Some people have an innate fear of robots for one reason or another, whether it’s the fear of being injured or the thought of AI taking over. Whatever the case might be, researchers from UCLA have developed a robotic system designed to put humans at ease by generating different real-time explanations for its actions, meaning we feel more trustworthy of robots if they explain what they are doing when performing tasks.
To find out whether or not humans would reduce their anxiety around robots, the engineers taught their Baxter robot to unscrew a medicine bottle cap, and explain the process several different ways while performing the task. The first type of explanation was described as symbolic (or mechanistic), which involved having the robot display each process (grasp, push, twist, etc.) while executing it in real-time.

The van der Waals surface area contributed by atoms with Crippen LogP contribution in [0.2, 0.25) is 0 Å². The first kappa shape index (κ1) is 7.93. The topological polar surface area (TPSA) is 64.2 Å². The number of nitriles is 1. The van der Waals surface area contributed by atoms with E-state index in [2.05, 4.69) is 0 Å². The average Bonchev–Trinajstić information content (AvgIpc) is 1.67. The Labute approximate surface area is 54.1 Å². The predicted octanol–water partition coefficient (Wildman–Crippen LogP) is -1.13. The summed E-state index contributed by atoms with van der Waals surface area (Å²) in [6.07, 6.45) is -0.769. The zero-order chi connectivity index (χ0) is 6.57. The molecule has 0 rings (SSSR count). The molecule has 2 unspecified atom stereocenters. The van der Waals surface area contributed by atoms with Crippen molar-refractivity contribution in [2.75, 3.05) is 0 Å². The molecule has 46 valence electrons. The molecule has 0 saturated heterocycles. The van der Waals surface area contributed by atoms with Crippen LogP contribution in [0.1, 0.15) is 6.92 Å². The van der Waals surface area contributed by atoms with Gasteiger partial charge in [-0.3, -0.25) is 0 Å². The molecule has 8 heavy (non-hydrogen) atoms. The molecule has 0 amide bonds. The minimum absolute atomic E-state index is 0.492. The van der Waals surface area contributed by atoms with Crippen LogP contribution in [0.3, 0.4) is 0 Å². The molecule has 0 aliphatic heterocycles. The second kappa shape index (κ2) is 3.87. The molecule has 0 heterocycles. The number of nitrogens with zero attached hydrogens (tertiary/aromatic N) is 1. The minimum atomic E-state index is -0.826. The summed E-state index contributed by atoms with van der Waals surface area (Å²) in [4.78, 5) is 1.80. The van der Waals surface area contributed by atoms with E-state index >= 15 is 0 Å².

The second explanation, known as haptic (or functional), described the general function of each step as it was carried out, using descriptive words such as approaching, pushing, twisting, and pulling. The third explanation involved simple text messaging of the actions carried out and described what the robot was going to do before undertaking said actions.
The team gathered 150 volunteers to observe the robot as it removed the top from the medicine bottle while doing so using the three explanations. The results showed that the participants had the highest trust ratings when Baxter used haptic and symbolic explanations, while the lowest came via text messaging. The researchers found that humans were more trusting if they were given more information on what the robot was doing, and state their next step is to teach robots why they are performing those tasks.